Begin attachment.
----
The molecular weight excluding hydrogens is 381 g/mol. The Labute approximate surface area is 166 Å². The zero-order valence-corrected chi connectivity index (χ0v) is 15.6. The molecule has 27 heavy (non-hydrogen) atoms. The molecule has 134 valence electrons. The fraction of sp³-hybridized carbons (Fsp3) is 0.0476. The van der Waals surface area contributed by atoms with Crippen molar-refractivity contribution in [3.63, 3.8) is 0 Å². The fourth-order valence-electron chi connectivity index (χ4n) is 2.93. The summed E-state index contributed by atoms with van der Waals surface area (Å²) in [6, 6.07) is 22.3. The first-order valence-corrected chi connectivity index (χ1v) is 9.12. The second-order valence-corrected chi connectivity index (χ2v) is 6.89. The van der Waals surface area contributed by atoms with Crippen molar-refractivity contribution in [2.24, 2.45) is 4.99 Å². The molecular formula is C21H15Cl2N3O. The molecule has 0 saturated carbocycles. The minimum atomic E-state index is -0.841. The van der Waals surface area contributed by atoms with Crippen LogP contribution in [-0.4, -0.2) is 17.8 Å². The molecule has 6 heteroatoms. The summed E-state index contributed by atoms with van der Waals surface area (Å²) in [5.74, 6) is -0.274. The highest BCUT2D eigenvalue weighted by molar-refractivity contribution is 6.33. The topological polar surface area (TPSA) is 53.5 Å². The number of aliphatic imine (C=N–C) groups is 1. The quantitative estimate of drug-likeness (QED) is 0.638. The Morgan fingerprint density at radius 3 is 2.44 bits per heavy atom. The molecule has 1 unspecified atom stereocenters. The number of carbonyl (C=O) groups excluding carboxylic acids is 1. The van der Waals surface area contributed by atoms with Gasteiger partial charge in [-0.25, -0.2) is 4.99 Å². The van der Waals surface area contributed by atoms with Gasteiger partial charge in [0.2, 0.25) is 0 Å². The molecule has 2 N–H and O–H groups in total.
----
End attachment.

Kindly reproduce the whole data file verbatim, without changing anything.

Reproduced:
The molecular weight excluding hydrogens is 381 g/mol. The Labute approximate surface area is 166 Å². The zero-order valence-corrected chi connectivity index (χ0v) is 15.6. The molecule has 27 heavy (non-hydrogen) atoms. The molecule has 134 valence electrons. The fraction of sp³-hybridized carbons (Fsp3) is 0.0476. The van der Waals surface area contributed by atoms with Crippen molar-refractivity contribution in [3.63, 3.8) is 0 Å². The fourth-order valence-electron chi connectivity index (χ4n) is 2.93. The summed E-state index contributed by atoms with van der Waals surface area (Å²) in [6, 6.07) is 22.3. The first-order valence-corrected chi connectivity index (χ1v) is 9.12. The second-order valence-corrected chi connectivity index (χ2v) is 6.89. The van der Waals surface area contributed by atoms with Crippen molar-refractivity contribution in [2.24, 2.45) is 4.99 Å². The molecular formula is C21H15Cl2N3O. The molecule has 0 saturated carbocycles. The minimum atomic E-state index is -0.841. The van der Waals surface area contributed by atoms with Crippen LogP contribution in [-0.4, -0.2) is 17.8 Å². The molecule has 6 heteroatoms. The summed E-state index contributed by atoms with van der Waals surface area (Å²) in [5.74, 6) is -0.274. The highest BCUT2D eigenvalue weighted by molar-refractivity contribution is 6.33. The topological polar surface area (TPSA) is 53.5 Å². The number of aliphatic imine (C=N–C) groups is 1. The quantitative estimate of drug-likeness (QED) is 0.638. The Morgan fingerprint density at radius 3 is 2.44 bits per heavy atom. The molecule has 1 unspecified atom stereocenters. The number of carbonyl (C=O) groups excluding carboxylic acids is 1. The van der Waals surface area contributed by atoms with Gasteiger partial charge in [-0.25, -0.2) is 4.99 Å². The van der Waals surface area contributed by atoms with Gasteiger partial charge in [0.2, 0.25) is 0 Å². The molecule has 2 N–H and O–H groups in total.